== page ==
How to Use Your Business Data for Smarter Decisions
MAKING DECISIONS is hard. In fact, there’s a cruel irony in our inability to make decisions.
According to a study conducted at the University of Minnesota, “making choices leads to reduced self-control (i.e. less physical stamina, reduced persistence in the face of failure, more procrastination, and lower quality and quantity of arithmetic calculations)”.
It doesn’t matter if we are trying to figure out what to eat for dinner or deciding where to spend our marketing dollars. We need to use our limited energy making the choices that matter.
Lucky for us, we can take advantage of our analytics data to help us make better business decisions.
The data will not make the decision for you, but it can help you narrow down your choices and provide you with the peace of mind knowing that you aren’t just guessing what to do.
However, before we can start using our analytics data, we need to set it up to be digested properly. This means cutting through all the noise and figuring out what data is relevant to our business and how to track it.
It all starts by translating our business goals into KPIs.
Learn to translate business goals into actionable KPIs
The first step before you even set up an analytics tool is to figure out what you need to track.
It may sound obvious and yet most companies don’t spend enough time in this step. In fact, this is the number one reason that Gallup, the company behind opinion polls, lists for why your analytics efforts could be failing.
Let’s start by figuring out what is important to your business. For the sake of this example, let’s stick to the next six months as our timeline.
Your business goals should be clear and quantifiable, e.g.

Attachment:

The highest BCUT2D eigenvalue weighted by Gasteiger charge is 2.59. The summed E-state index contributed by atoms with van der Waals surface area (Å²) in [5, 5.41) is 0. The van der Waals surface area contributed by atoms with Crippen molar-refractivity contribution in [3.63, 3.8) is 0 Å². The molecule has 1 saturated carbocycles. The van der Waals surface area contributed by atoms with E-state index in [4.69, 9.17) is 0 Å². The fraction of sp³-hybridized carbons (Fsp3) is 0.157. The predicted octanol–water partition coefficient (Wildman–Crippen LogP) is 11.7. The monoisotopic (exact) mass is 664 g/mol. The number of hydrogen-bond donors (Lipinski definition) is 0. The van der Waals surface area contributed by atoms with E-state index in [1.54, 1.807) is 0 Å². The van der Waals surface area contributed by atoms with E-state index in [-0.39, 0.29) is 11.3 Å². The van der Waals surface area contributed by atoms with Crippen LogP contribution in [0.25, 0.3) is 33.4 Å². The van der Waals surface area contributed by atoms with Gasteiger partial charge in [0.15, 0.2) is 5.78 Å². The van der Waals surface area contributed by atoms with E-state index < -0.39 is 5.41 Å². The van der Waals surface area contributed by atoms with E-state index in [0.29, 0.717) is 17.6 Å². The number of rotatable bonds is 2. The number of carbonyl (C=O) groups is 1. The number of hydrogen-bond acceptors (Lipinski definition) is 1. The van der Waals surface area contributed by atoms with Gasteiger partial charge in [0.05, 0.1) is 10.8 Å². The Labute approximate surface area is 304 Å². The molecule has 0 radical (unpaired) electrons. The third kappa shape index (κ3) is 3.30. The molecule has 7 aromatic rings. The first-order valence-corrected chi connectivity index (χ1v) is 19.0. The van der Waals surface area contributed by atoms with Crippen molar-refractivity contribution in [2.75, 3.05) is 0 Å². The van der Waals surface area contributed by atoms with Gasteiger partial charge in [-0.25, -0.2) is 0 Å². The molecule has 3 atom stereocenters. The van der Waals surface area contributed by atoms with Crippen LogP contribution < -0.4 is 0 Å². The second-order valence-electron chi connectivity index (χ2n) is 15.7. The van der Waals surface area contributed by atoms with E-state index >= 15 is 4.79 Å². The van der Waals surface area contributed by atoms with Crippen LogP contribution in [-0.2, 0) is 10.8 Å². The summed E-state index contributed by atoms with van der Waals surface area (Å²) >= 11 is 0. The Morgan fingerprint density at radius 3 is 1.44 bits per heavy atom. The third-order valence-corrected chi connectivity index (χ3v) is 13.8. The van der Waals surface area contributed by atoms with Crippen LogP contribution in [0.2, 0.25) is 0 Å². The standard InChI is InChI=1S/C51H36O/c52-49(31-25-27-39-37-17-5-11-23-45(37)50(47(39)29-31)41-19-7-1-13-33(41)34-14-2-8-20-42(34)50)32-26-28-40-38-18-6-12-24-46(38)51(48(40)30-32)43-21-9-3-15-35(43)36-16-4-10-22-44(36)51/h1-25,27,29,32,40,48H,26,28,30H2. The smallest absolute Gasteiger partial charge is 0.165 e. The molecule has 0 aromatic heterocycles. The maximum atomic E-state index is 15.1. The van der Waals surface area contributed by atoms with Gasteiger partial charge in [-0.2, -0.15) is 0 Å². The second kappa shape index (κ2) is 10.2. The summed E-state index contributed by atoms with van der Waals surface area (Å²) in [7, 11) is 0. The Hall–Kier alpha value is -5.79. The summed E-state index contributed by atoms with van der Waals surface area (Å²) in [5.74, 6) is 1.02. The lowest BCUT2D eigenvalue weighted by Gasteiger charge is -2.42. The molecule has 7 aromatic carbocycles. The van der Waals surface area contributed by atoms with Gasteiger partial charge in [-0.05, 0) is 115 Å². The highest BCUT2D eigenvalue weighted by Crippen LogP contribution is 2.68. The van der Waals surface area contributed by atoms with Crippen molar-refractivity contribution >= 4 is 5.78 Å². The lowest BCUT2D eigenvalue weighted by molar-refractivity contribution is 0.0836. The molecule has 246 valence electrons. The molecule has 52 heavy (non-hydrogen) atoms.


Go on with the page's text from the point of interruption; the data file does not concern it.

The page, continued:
- Increase revenue by 20%
- Increase our blog subscribers to 4,500 from 3,000
- Increase our signup conversion rate to 15% from 12%
These goals are clear and pass or fail. This means that we could look back in 6 months and instantly know if we hit them. There’s no ambiguity in these goals.
Once you have your business goals, we can move on to figuring out which KPIs or metrics you need to be able to track progress on these goals.
Let’s take the second goal listed above: Increase our blog subscribers to 4,500 from 3,000.
To track our efforts at improving this goal, we need a few metrics that correlate with the outcome that we are looking for. For example, the following metrics correlate with more blog subscribers:
- Website Visitors
- Average Time on Post (how long visitors spend on a given post)
- Opt-in Rate (how many visitors become subscribers)
- Blog Subscribers
We can then focus on improving these 4 metrics above everything else. This means driving more traffic, writing posts that readers spend more time on, and creating better freebies to increase our opt-in rate.
This also means that we can ignore 90% of the metrics that a tool like Google Analytics offers. Instead of getting lost or overwhelmed, we find our focus in what matters.
If you’re not sure what metrics correlate with the outcome of your business goals, don’t worry. Take your best guess and calibrate as you go on. If you’re finding that a certain metrics has nothing to do with your business goal, simply remove it and find a better one.
Setting up a simple system to track your KPIs
Now that we know what KPIs we will be tracking, we need to set up a way to track our progress on these metrics.
I’m a big fan of simple solutions (which can always be upgraded) an,d I recommend starting with a spreadsheet that summarizes your KPIs on a weekly basis.
It’s important to understand why “simple” is just what we need at this point, instead of chasing complexity.
Carl Richards, a financial columnist at the New York Times, has talked about a similar phenomenon when it comes to financial investing.
His article Why We Fear Simple Money Solutions gives three reasons why we tend to reject seemingly “simple” solutions:
- We don’t believe they will work
- We think simple means easy
- We prefer to stick to tradition